“Dennis, I saw an indistinct scan of that photo some while back when another dealer had it. Your scan is much better and gives a good look at the young man and his uniform. He is still a bit of a mystery as there is nothing truly distinctive about his uniform and equipment. I can’t tell if he wears a jacket or a coatee. My instinct is that he is a cavalryman because of the saber, but unfortunately officers carried the same style in the militia as well.
I will go out on a shaky limb and speculate that he is indeed a young cavalryman and that the straps on his shoulders are to help hold shoulder scales or epaulettes and are not small officer’s shoulder straps to designate his rank. I think the buttons to secure the ends of the absent shoulder devices can be seen at the base of the collar.
Finally, there was a sort of a tradition in the NY State Militia that had its early cavalry wearing red jackets. During the War of 1812 this practice caused some confusion since British and Canadian troops were also in red.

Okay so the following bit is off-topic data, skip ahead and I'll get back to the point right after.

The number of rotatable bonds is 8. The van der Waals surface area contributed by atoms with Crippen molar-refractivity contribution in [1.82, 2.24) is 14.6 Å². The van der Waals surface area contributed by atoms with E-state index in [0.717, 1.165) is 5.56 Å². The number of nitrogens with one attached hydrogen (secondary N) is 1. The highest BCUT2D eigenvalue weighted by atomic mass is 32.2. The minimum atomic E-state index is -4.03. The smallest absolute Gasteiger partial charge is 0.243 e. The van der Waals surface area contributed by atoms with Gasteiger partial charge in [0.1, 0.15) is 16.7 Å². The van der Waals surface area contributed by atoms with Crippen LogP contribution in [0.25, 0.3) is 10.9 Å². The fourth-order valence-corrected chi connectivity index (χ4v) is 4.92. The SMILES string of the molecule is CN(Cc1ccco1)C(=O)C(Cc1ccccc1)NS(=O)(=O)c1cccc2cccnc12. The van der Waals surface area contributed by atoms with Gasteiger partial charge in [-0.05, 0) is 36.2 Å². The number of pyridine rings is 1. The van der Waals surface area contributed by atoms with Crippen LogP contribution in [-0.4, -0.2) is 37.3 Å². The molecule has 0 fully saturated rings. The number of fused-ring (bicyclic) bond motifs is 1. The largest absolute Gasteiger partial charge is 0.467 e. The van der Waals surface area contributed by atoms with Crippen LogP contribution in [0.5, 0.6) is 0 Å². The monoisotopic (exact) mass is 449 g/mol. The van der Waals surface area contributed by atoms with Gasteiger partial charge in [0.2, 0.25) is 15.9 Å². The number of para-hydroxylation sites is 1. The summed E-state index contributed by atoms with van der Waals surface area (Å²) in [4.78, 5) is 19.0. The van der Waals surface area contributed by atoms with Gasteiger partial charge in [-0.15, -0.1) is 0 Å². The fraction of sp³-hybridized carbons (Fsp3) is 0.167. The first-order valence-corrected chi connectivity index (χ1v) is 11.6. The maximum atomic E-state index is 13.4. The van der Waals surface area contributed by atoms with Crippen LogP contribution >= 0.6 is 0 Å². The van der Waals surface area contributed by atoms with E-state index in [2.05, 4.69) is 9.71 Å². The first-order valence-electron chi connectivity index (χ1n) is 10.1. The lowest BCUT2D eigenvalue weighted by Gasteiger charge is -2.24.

I don’t want to belabor this, but part of the lack of certainty comes from not having his entire uniform visible as his headgear could be conclusive, as well as the fact that officers and enlisted men alike wore the white accouterment belts. Again, the gold paint on the belt plates has obscured details which might clarify the man’s military identity.
I wish I could be more definitive and if you have additional questions please ask.”
Mike McAfee West Point Historian in reply to my email to him. This masterful resealed sixth plate daguerreotype is kept in a patriotic thermoplastic case. own the lad in all his military glory once again. He posed for James P. Weston when his studio was located at 132 Chatham St. in New York City between 1852-1856. Seeing is certainly believing, this is one of the finest military daguerreotypes I have ever offered for sale.